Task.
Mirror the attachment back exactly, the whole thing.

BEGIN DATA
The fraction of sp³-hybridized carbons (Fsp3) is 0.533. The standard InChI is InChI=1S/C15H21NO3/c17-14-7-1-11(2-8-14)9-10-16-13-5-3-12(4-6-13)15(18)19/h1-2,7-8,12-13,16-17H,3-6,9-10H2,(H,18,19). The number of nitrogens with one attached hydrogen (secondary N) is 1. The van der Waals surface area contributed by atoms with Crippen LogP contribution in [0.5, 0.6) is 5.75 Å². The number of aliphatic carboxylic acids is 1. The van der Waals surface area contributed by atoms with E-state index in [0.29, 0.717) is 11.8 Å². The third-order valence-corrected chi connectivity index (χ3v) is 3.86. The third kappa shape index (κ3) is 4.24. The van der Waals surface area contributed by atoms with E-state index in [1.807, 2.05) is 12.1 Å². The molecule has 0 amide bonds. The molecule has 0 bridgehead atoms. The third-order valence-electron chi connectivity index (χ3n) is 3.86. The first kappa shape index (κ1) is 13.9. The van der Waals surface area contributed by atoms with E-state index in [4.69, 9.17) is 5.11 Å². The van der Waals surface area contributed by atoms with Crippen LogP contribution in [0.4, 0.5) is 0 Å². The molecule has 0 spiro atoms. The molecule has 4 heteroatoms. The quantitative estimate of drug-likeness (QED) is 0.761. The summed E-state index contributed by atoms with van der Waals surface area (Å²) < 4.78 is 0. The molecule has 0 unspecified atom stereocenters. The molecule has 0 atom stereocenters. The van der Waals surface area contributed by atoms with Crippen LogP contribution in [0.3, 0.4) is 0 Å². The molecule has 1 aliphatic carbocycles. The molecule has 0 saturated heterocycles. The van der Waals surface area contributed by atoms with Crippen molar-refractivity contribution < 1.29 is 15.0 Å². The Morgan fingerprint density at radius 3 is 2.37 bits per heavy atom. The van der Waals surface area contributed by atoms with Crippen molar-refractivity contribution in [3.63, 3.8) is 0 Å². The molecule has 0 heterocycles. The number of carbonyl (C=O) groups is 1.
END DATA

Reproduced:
The fraction of sp³-hybridized carbons (Fsp3) is 0.533. The standard InChI is InChI=1S/C15H21NO3/c17-14-7-1-11(2-8-14)9-10-16-13-5-3-12(4-6-13)15(18)19/h1-2,7-8,12-13,16-17H,3-6,9-10H2,(H,18,19). The number of nitrogens with one attached hydrogen (secondary N) is 1. The van der Waals surface area contributed by atoms with Crippen LogP contribution in [0.5, 0.6) is 5.75 Å². The number of aliphatic carboxylic acids is 1. The van der Waals surface area contributed by atoms with E-state index in [0.29, 0.717) is 11.8 Å². The third-order valence-corrected chi connectivity index (χ3v) is 3.86. The third kappa shape index (κ3) is 4.24. The van der Waals surface area contributed by atoms with E-state index in [1.807, 2.05) is 12.1 Å². The molecule has 0 amide bonds. The molecule has 0 bridgehead atoms. The third-order valence-electron chi connectivity index (χ3n) is 3.86. The first kappa shape index (κ1) is 13.9. The van der Waals surface area contributed by atoms with E-state index in [4.69, 9.17) is 5.11 Å². The van der Waals surface area contributed by atoms with Crippen LogP contribution in [0.4, 0.5) is 0 Å². The molecule has 0 spiro atoms. The molecule has 4 heteroatoms. The quantitative estimate of drug-likeness (QED) is 0.761. The summed E-state index contributed by atoms with van der Waals surface area (Å²) < 4.78 is 0. The molecule has 0 unspecified atom stereocenters. The molecule has 0 atom stereocenters. The van der Waals surface area contributed by atoms with Crippen LogP contribution in [0.3, 0.4) is 0 Å². The molecule has 1 aliphatic carbocycles. The molecule has 0 saturated heterocycles. The van der Waals surface area contributed by atoms with Crippen molar-refractivity contribution < 1.29 is 15.0 Å². The Morgan fingerprint density at radius 3 is 2.37 bits per heavy atom. The van der Waals surface area contributed by atoms with Crippen molar-refractivity contribution in [3.63, 3.8) is 0 Å². The molecule has 0 heterocycles. The number of carbonyl (C=O) groups is 1.